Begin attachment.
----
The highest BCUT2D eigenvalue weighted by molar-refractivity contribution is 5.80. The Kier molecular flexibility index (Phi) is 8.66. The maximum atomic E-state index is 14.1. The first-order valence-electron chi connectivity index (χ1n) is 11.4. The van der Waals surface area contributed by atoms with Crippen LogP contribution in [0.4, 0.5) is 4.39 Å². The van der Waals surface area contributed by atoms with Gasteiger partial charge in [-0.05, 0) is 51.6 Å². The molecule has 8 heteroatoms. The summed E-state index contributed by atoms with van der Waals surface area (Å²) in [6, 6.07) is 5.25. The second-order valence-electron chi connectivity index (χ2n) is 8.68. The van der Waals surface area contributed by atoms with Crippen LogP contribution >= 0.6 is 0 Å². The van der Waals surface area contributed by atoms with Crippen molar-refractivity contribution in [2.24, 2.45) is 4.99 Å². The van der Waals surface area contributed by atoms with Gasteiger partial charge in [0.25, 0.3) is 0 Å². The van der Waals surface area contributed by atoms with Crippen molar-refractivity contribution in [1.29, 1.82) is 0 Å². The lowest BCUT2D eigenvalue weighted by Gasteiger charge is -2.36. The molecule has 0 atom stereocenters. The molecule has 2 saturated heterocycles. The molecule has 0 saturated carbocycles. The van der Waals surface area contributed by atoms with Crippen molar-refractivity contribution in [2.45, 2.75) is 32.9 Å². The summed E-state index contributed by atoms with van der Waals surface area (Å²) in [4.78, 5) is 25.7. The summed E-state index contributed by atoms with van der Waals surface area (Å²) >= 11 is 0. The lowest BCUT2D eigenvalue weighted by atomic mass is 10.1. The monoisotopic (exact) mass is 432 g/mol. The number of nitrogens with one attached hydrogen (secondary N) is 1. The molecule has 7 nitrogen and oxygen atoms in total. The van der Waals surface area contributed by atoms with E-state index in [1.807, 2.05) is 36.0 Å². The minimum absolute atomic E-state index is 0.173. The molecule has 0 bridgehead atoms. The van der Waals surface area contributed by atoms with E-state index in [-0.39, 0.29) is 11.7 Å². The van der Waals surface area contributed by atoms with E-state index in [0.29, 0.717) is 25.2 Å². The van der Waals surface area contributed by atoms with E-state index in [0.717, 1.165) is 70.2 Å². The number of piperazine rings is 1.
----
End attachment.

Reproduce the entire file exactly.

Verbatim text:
The highest BCUT2D eigenvalue weighted by molar-refractivity contribution is 5.80. The Kier molecular flexibility index (Phi) is 8.66. The maximum atomic E-state index is 14.1. The first-order valence-electron chi connectivity index (χ1n) is 11.4. The van der Waals surface area contributed by atoms with Crippen LogP contribution in [0.4, 0.5) is 4.39 Å². The van der Waals surface area contributed by atoms with Gasteiger partial charge in [-0.05, 0) is 51.6 Å². The molecule has 8 heteroatoms. The summed E-state index contributed by atoms with van der Waals surface area (Å²) in [6, 6.07) is 5.25. The second-order valence-electron chi connectivity index (χ2n) is 8.68. The van der Waals surface area contributed by atoms with Crippen LogP contribution >= 0.6 is 0 Å². The van der Waals surface area contributed by atoms with Crippen molar-refractivity contribution in [2.24, 2.45) is 4.99 Å². The van der Waals surface area contributed by atoms with Gasteiger partial charge in [0.25, 0.3) is 0 Å². The van der Waals surface area contributed by atoms with Crippen molar-refractivity contribution in [1.29, 1.82) is 0 Å². The lowest BCUT2D eigenvalue weighted by Gasteiger charge is -2.36. The molecule has 0 atom stereocenters. The molecule has 2 saturated heterocycles. The molecule has 0 saturated carbocycles. The van der Waals surface area contributed by atoms with Crippen molar-refractivity contribution in [2.45, 2.75) is 32.9 Å². The summed E-state index contributed by atoms with van der Waals surface area (Å²) in [4.78, 5) is 25.7. The summed E-state index contributed by atoms with van der Waals surface area (Å²) >= 11 is 0. The lowest BCUT2D eigenvalue weighted by atomic mass is 10.1. The monoisotopic (exact) mass is 432 g/mol. The number of nitrogens with one attached hydrogen (secondary N) is 1. The molecule has 7 nitrogen and oxygen atoms in total. The van der Waals surface area contributed by atoms with E-state index in [1.807, 2.05) is 36.0 Å². The minimum absolute atomic E-state index is 0.173. The molecule has 0 bridgehead atoms. The van der Waals surface area contributed by atoms with E-state index in [-0.39, 0.29) is 11.7 Å². The van der Waals surface area contributed by atoms with E-state index in [0.29, 0.717) is 25.2 Å². The van der Waals surface area contributed by atoms with E-state index in [0.717, 1.165) is 70.2 Å². The number of piperazine rings is 1.